2.8 Default Keymap

I agree. I think most programs handle this poorly. Folks argue about “standards” as though there was some meeting where every company got together and decided what the best shortcuts for commands should be. The reality of the situation is that it is simply easier for developers to copy the shortcuts of other programs when they add similar features. The fact that there are so many differences between their keymaps shows this.

If they really cared about making things easier for users who use their product along side other tools, then they really would have gotten together and created an actual standard they could all strictly adhere to.

Now as far as selection goes, I think blender was on the right track when they treated it as a toggle. Other software should really copy blender in this regard, not the other way around. I can only hope that the new default keymap treats A as a toggle again before it hits stable.


More to the point, the Ctrl-A shortcut was born of the necessity to keep the single-press keys free for typing text. This was the whole point of the Ctrl key.

But in Blender you don’t type text.

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except when you type text (text tool, console, scripting, etc)

Which are each contained in their own context.

In autocad, I added some hotkeys, only to discover that they trigger during typing text. Appalling.

The way I see it, everyone will be using the industry standard keymap once it is established. So no point fighting hard. :wink:

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How would one bring back the old functions for “Z” , “.”, “,” on single press, and keep the new useful pie menus on hold?

I tried changing the shortcuts myself to what Blender 2.79 had but I’m getting errors.
The extra step of the menu, while functional and consistent with the rest of the interface is adding me an intermediary step for functions I use A LOT and slows the workflow down a bit…

user dpdpforlife posted a perfect solution to this here:


The command “Center View to Mouse” is missing from the new keymap (used to be Alt-F). Could you please bring this back? This command can only be used with a hotkey, because of how it works.

  • it is immediate (non-modal) and
  • relies on the exact mouse position at the time of activation.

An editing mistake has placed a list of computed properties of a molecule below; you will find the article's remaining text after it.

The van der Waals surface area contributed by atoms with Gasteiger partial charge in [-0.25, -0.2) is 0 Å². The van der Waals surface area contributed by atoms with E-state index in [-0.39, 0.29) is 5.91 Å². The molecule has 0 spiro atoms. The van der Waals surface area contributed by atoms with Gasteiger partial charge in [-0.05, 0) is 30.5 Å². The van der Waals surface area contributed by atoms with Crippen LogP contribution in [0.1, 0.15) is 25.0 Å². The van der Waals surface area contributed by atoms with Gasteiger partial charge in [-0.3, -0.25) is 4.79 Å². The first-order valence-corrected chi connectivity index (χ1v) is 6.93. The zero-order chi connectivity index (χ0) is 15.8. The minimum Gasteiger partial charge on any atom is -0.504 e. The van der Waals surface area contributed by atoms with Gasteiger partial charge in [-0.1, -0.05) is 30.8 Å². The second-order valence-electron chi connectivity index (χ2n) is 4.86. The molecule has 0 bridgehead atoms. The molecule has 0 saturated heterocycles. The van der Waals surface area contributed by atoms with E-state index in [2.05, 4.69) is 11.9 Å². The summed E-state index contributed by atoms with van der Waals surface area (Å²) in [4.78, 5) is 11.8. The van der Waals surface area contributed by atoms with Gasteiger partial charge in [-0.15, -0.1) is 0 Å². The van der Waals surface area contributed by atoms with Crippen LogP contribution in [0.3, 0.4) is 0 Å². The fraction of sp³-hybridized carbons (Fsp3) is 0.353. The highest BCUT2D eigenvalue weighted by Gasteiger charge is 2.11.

It navigates the 3D View (the pivot-point of the view) to the surface that the mouse is hovering over when you press the key. It is a very fast and efficient way to jump around your scene in 3D. This means it is not inside any of the menus, and is not discoverable. If you remove it from the keymap, the command is basically “deleted” from Blender.

edit: the command is “view3d.view_center_pick”


This command is really crucial and it’s a shame it’s so hard to discover for new Blender users. It’s really one of the core components for navigating the viewport and I have it bound into one of my few and precious mouse buttons. This combined with view3d.view_selected (also on a mouse button) make navigating really fast.


Although it does not make sense to directly use it with a click from menu; I think for discoverability it should be in Align View submenu.
Behavior could be different when called from menu. It could show a pipette to give user time to move mouse at desired location.

Yes that’s a good idea, with a pipette.
Plus, if it’s in a menu, you can right-click on it and quickly assign a shortcut. Which you can’t do as it is now.

I agree with this. Some users seem to want to keep this feature because of accidental deletions. So let me get this straight. We keep the X key as delete, but since the X key is easier to get accidentally pressed than the Delete key, we have to keep the delete confirmations even though Blender has an undo function for quite a while already? Is this really an elegant design? In Maya, almost all operations are outputted at the bottom so any accidental operations would be displayed. However, most apps seem to get by fine without any delete notifications or confirmation boxes. This would drive people nuts if there were delete confirmations in word processors, Photoshop, audio editors, etc. Why is this needed in a 3d app?